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Feature Profile: Rachael Moorin

“As a health economist, I am interested in resource use and efficiency, while as a health services researcher, I am interested in equity and the effect of health policy on access and health outcomes.”

Can you describe your research in everyday terms?

The research I am conducting relates to the ageing population and its impact on use of health services. Currently my main project is determining if contact with GP’s influences potentially preventable hospital admissions and emergency department presentations.

Other projects I am involved in are related to health service use by those with cancer, providing support for carers of persons with cancer, discharge planning for the elderly, medication safety and management of chronic disease.

What first drew you to your research topic?

As a health economist I am interested in resource use and efficiency while as a health services researcher I am interested in equity and the effect of health policy on access and health outcomes.  One of the major drivers of health care cost and policy development in Australia currently is the ageing of the population and the growth of chronic disease.  The effect of demographic change and the introduction of policy (often in an evidence free zone) to manage the impact of these changes provides a rich environment for health services research in Australia.  This together with the availability of an internationally recognised system of linked administrative data available to researchers in Western Australia provides the opportunity for complex evaluation of these issues at the population level.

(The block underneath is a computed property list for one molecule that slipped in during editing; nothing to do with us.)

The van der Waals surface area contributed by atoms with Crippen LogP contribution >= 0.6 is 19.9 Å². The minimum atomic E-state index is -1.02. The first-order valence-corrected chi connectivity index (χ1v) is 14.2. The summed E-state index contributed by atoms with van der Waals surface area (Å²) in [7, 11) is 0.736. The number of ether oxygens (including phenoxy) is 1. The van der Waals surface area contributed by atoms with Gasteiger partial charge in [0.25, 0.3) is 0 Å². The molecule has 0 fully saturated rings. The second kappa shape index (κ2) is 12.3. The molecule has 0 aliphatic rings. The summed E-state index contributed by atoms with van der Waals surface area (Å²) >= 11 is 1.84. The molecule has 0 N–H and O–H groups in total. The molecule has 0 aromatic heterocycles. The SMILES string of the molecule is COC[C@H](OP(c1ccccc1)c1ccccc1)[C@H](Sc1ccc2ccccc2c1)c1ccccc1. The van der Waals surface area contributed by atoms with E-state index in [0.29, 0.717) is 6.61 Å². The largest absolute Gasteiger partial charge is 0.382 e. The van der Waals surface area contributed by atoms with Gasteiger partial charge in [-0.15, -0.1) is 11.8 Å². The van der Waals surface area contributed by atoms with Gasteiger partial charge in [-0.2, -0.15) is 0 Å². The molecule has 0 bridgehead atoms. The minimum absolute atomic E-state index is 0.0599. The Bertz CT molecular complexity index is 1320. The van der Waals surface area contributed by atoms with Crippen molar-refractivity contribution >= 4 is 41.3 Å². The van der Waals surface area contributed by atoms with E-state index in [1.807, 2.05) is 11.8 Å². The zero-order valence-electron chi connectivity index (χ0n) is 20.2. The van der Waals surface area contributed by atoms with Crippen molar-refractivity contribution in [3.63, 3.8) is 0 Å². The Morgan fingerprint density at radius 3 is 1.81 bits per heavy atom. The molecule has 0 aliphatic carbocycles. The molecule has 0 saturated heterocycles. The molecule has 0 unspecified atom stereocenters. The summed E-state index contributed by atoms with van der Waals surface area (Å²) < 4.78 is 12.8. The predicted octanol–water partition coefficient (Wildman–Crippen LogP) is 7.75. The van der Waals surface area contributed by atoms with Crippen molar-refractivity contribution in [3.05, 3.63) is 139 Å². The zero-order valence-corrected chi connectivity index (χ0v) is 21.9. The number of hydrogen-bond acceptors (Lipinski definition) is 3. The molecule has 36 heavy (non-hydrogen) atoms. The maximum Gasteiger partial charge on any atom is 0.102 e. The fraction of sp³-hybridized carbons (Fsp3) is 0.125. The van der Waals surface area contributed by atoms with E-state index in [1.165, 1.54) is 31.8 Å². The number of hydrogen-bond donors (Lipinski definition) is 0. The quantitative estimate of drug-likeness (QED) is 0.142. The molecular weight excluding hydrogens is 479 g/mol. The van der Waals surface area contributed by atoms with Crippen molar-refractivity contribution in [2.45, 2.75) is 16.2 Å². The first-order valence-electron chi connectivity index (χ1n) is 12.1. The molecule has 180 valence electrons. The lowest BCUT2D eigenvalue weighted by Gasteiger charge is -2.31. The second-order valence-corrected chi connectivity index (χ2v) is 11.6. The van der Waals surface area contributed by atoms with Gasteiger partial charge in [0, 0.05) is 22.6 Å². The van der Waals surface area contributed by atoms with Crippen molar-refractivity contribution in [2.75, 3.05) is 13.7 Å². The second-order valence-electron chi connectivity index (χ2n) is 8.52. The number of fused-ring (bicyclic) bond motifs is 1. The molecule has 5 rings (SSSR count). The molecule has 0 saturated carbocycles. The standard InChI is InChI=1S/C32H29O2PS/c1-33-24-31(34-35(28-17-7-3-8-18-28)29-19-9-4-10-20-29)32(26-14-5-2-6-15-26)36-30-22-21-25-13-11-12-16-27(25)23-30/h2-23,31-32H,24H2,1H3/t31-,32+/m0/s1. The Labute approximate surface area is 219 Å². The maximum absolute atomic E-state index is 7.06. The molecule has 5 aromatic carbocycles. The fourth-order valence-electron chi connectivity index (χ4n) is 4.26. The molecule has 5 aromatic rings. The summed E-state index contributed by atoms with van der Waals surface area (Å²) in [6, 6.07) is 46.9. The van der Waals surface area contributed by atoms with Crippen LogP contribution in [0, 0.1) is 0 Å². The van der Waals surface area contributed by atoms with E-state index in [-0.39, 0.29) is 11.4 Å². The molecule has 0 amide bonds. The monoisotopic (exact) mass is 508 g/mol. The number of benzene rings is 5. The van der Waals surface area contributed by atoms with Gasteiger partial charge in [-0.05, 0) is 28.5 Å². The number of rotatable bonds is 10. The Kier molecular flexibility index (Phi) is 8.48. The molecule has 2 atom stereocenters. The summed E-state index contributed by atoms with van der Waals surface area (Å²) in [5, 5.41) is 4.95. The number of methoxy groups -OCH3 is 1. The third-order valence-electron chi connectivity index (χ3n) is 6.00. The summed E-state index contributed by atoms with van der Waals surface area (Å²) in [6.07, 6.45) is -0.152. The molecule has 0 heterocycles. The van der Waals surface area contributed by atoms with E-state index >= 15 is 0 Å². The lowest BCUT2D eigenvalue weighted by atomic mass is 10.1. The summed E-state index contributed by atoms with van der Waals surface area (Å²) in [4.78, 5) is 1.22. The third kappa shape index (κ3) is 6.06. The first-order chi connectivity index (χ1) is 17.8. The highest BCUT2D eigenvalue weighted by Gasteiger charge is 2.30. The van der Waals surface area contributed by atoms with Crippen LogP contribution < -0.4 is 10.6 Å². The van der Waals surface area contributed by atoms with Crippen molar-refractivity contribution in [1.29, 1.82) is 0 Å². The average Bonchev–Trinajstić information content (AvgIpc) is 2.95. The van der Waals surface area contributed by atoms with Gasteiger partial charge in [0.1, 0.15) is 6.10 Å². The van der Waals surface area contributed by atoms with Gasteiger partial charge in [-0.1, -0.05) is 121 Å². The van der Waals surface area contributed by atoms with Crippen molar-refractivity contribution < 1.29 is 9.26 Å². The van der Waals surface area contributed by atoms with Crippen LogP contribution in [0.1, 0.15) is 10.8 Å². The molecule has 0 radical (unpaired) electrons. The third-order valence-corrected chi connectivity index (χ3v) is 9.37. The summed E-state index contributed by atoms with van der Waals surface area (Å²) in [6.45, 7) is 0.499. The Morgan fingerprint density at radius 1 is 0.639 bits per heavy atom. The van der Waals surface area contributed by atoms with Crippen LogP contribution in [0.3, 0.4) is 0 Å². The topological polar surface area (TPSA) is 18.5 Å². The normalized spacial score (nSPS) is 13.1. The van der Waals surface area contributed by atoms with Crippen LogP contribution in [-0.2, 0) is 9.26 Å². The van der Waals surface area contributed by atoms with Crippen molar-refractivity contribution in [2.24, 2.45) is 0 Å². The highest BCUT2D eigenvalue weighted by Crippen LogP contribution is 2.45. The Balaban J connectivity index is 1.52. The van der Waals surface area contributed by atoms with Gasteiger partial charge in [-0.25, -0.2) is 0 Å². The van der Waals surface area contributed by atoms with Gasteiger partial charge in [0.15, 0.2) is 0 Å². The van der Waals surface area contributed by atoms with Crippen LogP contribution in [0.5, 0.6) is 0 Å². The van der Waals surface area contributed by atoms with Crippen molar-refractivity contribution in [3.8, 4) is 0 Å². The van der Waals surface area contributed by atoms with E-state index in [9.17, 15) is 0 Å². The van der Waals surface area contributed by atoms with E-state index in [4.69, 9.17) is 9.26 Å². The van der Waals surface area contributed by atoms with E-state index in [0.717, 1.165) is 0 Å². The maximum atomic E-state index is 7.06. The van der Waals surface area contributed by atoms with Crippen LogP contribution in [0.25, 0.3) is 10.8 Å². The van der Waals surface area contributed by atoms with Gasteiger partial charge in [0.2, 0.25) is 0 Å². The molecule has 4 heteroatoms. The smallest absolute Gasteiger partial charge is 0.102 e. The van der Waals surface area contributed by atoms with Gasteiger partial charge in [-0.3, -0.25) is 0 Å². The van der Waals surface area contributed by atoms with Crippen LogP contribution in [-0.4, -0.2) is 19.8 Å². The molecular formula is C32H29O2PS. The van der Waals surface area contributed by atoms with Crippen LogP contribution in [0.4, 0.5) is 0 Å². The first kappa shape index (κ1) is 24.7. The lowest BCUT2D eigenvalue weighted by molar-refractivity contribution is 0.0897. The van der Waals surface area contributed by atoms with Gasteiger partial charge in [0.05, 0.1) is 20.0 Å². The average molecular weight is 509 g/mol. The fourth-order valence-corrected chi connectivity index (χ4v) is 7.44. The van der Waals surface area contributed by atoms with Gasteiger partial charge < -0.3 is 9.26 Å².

What research problems and areas are you likely to explore in the future?

My future research is likely to focus on differences in practice across providers and how these impact cost and patient outcomes. The Australian health system is largely financed by a fee-for-service payment system. This system is meant to create efficiencies and reduce waste thought to be associated with per-capita or block funding. However these systems create perverse incentives which reward clinicians for over servicing, do not have built in mechanisms for rewarding evidence-based best practice and are not linked to patient outcomes. The largely privately operated out-of-hospital pathology and diagnostic imaging sectors are particularly problematic in their incentivisation of over servicing. Determining the extent and patterns of appropriate and over servicing activity is important both for improving patient outcomes and aiding with sustainability of the system.

Please tell us about things you enjoy when not researching?

While not researching I enjoy playing the Saxophone (poorly).  My husband is a musician currently studying Jazz at the Western Australian Academy of Performing Arts (WAAPA) and my son plays Clarinet at School, so we quite often play music together at home.

Associate Professor Rachael Moorin is Programme Leader of Health Services Research in the Centre for Population Health Research at Curtin University.